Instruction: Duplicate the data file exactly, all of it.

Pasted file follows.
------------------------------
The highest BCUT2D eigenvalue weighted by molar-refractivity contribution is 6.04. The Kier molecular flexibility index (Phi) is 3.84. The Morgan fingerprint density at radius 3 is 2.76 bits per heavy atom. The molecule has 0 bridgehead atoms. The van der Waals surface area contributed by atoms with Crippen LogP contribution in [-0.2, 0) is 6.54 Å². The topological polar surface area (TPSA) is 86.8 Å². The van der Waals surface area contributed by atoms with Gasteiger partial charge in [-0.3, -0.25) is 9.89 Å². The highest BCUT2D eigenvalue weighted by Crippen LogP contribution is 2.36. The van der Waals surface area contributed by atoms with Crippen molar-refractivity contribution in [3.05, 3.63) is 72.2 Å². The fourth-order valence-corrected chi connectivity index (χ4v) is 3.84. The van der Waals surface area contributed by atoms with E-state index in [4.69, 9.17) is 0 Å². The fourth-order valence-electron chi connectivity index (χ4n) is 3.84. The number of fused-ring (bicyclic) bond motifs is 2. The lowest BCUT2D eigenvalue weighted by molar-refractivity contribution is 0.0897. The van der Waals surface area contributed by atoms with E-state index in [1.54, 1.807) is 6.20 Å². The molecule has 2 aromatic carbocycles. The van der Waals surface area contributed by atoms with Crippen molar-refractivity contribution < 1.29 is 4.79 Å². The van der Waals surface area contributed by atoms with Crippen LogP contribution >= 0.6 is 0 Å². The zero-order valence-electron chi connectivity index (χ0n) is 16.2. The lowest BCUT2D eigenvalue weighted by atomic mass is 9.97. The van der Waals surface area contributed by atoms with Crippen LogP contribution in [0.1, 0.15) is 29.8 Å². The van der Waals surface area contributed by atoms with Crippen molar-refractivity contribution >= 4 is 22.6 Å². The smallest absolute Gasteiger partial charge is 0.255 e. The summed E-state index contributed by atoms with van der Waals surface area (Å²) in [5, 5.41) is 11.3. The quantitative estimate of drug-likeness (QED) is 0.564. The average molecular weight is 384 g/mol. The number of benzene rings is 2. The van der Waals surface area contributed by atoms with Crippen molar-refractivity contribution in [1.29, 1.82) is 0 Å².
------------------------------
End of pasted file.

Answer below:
The highest BCUT2D eigenvalue weighted by molar-refractivity contribution is 6.04. The Kier molecular flexibility index (Phi) is 3.84. The Morgan fingerprint density at radius 3 is 2.76 bits per heavy atom. The molecule has 0 bridgehead atoms. The van der Waals surface area contributed by atoms with Crippen LogP contribution in [-0.2, 0) is 6.54 Å². The topological polar surface area (TPSA) is 86.8 Å². The van der Waals surface area contributed by atoms with Gasteiger partial charge in [-0.3, -0.25) is 9.89 Å². The highest BCUT2D eigenvalue weighted by Crippen LogP contribution is 2.36. The van der Waals surface area contributed by atoms with Crippen molar-refractivity contribution in [3.05, 3.63) is 72.2 Å². The fourth-order valence-corrected chi connectivity index (χ4v) is 3.84. The van der Waals surface area contributed by atoms with E-state index in [4.69, 9.17) is 0 Å². The fourth-order valence-electron chi connectivity index (χ4n) is 3.84. The number of fused-ring (bicyclic) bond motifs is 2. The lowest BCUT2D eigenvalue weighted by molar-refractivity contribution is 0.0897. The van der Waals surface area contributed by atoms with E-state index in [1.54, 1.807) is 6.20 Å². The molecule has 2 aromatic carbocycles. The van der Waals surface area contributed by atoms with Crippen molar-refractivity contribution < 1.29 is 4.79 Å². The van der Waals surface area contributed by atoms with Crippen LogP contribution >= 0.6 is 0 Å². The zero-order valence-electron chi connectivity index (χ0n) is 16.2. The lowest BCUT2D eigenvalue weighted by atomic mass is 9.97. The van der Waals surface area contributed by atoms with Crippen LogP contribution in [0.1, 0.15) is 29.8 Å². The van der Waals surface area contributed by atoms with Crippen molar-refractivity contribution >= 4 is 22.6 Å². The smallest absolute Gasteiger partial charge is 0.255 e. The summed E-state index contributed by atoms with van der Waals surface area (Å²) in [5, 5.41) is 11.3. The quantitative estimate of drug-likeness (QED) is 0.564. The average molecular weight is 384 g/mol. The number of benzene rings is 2. The van der Waals surface area contributed by atoms with Crippen molar-refractivity contribution in [1.29, 1.82) is 0 Å².